Shadowing basics

Gaining exposure to the healthcare profession is integral to one’s success in deciding whether to apply to professional school and ultimately will provide you with the experiences to draw from when it comes time to write your personal statement and during interviews.  Yesterday during NICU rounds, we had the pleasure of having a visiting student join us.  It was a good experience for both parties involved because we got the opportunity to hone our teaching skills and she had the chance to see actual ward rounds, learn about a few of the interesting syndromes we currently have on our team and get a little glimpse into her future.  Unfortunately I didn’t have the opportunity to talk with her and find out what her connection to our attending was, and how she made arrangements to shadow the team but none the less, her excitement and enthusiasm spurred me to post today about shadowing.

Your approaching summer vacation is a great time to get some shadowing experience in, and I encourage all current pre-professional students to take the initiative and secure some shadowing opportunities this summer.  This is especially important for sophomore students who will be preparing their application and personal statement in a year and thus will need clinical exposure experiences for personal statements and the AMCAS application.   It’s never too early to start shadowing however, so if you’re a freshman or even a high school student who aspires to a career in healthcare this goes for you too.

Who should I ask?

Healthcare professionals are all around you!  If you have a family member in healthcare, that’s an easy place to start.  However, it’s not that easy for most preprofessional students.  You can start by asking your own physician or dentist, even if you are not interested in their particular specialty.  It is likely that they have a friend or colleague in your specialty of interest that they can connect you with.   Church is another great place to find a physician or dentist.  In most larger churches there is a healthcare professional on call most Sabbaths.  Find out who some of these people are and approach them with your interest in shadowing.  You can also contact the volunteer office at local hospitals and enquire about shadowing opportunities or try and contact specific physicians in your local area, in specialties you are interested in.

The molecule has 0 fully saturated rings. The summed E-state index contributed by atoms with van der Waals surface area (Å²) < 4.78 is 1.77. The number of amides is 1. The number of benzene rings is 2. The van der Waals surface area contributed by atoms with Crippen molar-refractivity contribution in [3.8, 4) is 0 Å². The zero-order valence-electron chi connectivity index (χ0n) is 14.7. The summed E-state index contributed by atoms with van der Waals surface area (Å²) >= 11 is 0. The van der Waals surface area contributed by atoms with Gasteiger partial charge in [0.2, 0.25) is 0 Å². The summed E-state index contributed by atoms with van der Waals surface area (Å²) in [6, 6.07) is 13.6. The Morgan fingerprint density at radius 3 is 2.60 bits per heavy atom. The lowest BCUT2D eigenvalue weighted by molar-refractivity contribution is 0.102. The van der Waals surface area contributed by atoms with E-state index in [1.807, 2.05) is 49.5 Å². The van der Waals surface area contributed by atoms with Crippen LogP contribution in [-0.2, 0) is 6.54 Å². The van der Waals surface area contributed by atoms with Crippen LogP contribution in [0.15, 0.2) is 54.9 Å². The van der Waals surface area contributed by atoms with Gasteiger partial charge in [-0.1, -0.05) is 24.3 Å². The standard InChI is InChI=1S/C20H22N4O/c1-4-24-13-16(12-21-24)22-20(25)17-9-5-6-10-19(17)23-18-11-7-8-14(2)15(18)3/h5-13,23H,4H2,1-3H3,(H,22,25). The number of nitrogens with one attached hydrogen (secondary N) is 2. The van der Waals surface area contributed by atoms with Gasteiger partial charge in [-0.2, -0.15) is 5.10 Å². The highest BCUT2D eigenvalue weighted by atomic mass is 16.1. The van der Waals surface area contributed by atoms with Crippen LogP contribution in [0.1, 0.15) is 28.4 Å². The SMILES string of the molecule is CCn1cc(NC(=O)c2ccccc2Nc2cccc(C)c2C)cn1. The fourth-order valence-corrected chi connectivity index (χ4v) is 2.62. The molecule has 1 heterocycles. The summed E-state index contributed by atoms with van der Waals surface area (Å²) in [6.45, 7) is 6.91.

I have someone in mind but I’m afraid to ask. What do I do?

Firstly, don’t be afraid to ask!  99% of the time, the person you have in mind is MORE THAN willing to have you follow them around for a few hours.  Trust me, they won’t see you as a burden.  Healthcare professionals in general, usually like to share their knowledge 🙂 , so they’ll be glad to have someone around with enthusiastic questions.   

I’m not afraid to ask, but what do I say?

Tell them you are interested in their field and want to gain more exposure.  Let them know who referred them as a good person to shadow. Tell them where you go to school and what your future plans and that you wanted to have more clinical exposure.

Should I bring anything with me?

It might be a good idea to bring a small notebook to jot down notes about the things you see and how you felt about the experience.  This will be good to add to your “premed” journal, which will be useful when as you start to write your personal statement and prepare for interviews

How long should I stay?

You and the physician you choose can coordinate a reasonable amount of time for your shadowing experience.

After you’re done, be sure to send a thank you card to the person who you shadowed, and don’t be afraid to contact them to shadow them on a semi regular basis.  It can be helpful to foster a relationship with this particular healthcare professional as they may be a great asset to have when time comes for letters of recommendation.

Take a look at two other helpful links with tips for shadowing.

http://www.kevinmd.com/blog/2010/06/tips-students-shadow-doctors.html

http://www.aspiringdocs.org/download/276462/data/shadow_a_doctor.pdf

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